Circle of B

 

A virtual circle of women learning

To connect across a digital ocean

Making each other in word gifts

Each a node across the decades:

 

Being Possibility

Love Commitment Work

Unexpected Adolescence Of Midlife 

Wisdom Ripening But Questioning Still

 

As each of us stands in our age

Together we pool our power

And buoy up our weaknesses

Tapping unreachable potential

 

This spiral connects us to ourselves

To the teachers who shaped us

And in turn to our curious students

On a journey of loving the questions

 

Seamus Heaney RIP

Images from my Flickr & Instagram streams over the past year and a half

 

Today we lost a national hero - Seamus Heaney left us much too soon and much too suddenly. My good friend and mentor, Catherine Cronin announced the news with a heavy-hearted tweet and within minutes, our circle of fellow Heaney-admirer, educator friends checked in to share their grief and shock - starting with Pam Moran, Leigh Graves-Wolf, Ira Socol, Hellie Bullock, Mary Ann Reilly, Pam O'Brien, Evelyn O'Connor - and more.

Over the past year and a half, we have shared many wonderful Heaney moments featuring favourite verses, videos, books, readings, book signing adventures and confluences of events, worlds and truths. We have lifted each other's spirits, offered comfort and shared inspiration by sharing his words. Small seedlings of online interaction blossomed into beautiful moments of friendship and understanding across oceans and networks - across space and time.

Thank you, Seamus for all you have given to us and all you have left behind for us still to discover and share. And thank you dear friends x

Ní bheidh a leithéid arís ann.

Hands

It was somewhere over the northeastern coast of Brazil,
over Fortaleza, a city of which I knew nothing,
except that it is full of people—
the life of each one a mystery
greater than the Amazon River—
it was there, as the toy plane on the flight monistor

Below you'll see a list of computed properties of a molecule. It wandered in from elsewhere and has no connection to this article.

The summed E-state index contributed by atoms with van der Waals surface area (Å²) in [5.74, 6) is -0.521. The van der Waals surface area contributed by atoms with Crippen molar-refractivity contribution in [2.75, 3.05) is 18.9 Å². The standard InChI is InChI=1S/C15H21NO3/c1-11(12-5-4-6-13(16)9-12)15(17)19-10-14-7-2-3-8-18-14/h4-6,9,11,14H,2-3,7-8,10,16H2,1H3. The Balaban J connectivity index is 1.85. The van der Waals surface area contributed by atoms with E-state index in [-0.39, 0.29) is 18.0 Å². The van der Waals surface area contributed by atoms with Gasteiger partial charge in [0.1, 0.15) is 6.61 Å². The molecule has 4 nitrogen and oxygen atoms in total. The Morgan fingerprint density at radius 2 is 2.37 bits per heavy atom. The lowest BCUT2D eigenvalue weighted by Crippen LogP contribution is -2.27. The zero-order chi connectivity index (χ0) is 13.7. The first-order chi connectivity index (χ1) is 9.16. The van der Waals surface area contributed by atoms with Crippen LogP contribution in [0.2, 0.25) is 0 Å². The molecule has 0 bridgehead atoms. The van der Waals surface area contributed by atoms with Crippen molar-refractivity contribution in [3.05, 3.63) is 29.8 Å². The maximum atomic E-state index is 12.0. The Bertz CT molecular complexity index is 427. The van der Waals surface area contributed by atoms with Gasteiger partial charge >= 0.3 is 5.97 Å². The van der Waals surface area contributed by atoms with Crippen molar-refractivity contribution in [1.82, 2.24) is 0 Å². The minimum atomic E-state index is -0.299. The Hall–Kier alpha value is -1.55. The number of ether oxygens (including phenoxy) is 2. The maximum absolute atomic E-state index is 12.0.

nudged over the equator
and veered east towards Marrakech,
that I started to think again of hands,
of how strange it is that our lives—
the life of the red-haired French girl to my left,
the life of the Argentinean boy to my right,
my life, and the lives of all the dozing passengers,
who are being carried fast in the dark
over the darkened Amazon—
all of these lives are now being held
in the hands of a pilot,
in the consciousness of the pilot,
and I think of other hands which can hold our lives,
the hands of the surgeon
whom I must meet again when I return home,
the hands of the intelligent, black-haired nurse
who unwound the birth-cord from my neck,
the soft hands of my mother,
the hands of those others
who have loved me,
until it seems almost
as though this is what a human life is,
to be passed from hand to hand,
to be borne up, improbably, over an ocean.
 
by Moya Cannon

CoderDojo, Play, Passion & Purpose

Coderdojo is a great news story: an 18 year old starts an after-school computer club and open-sources the model. A year and a half later, there are nearly 200 dojos dotted around the world. Here, kids and their mentors meet in an un-structured, environment which promotes creativity and collaboration. I was delighted to be able to attend the annual conference on Sat 13 Apr - #DojoCon2013

 

 

In his book, 'Creating Innovators', Tony Wagner tries to identify the conditions necessary for fostering innovation. In my 5 minute 'lightning talk' at #dojocon2013 we explored the connection between these conditions and CoderDojos.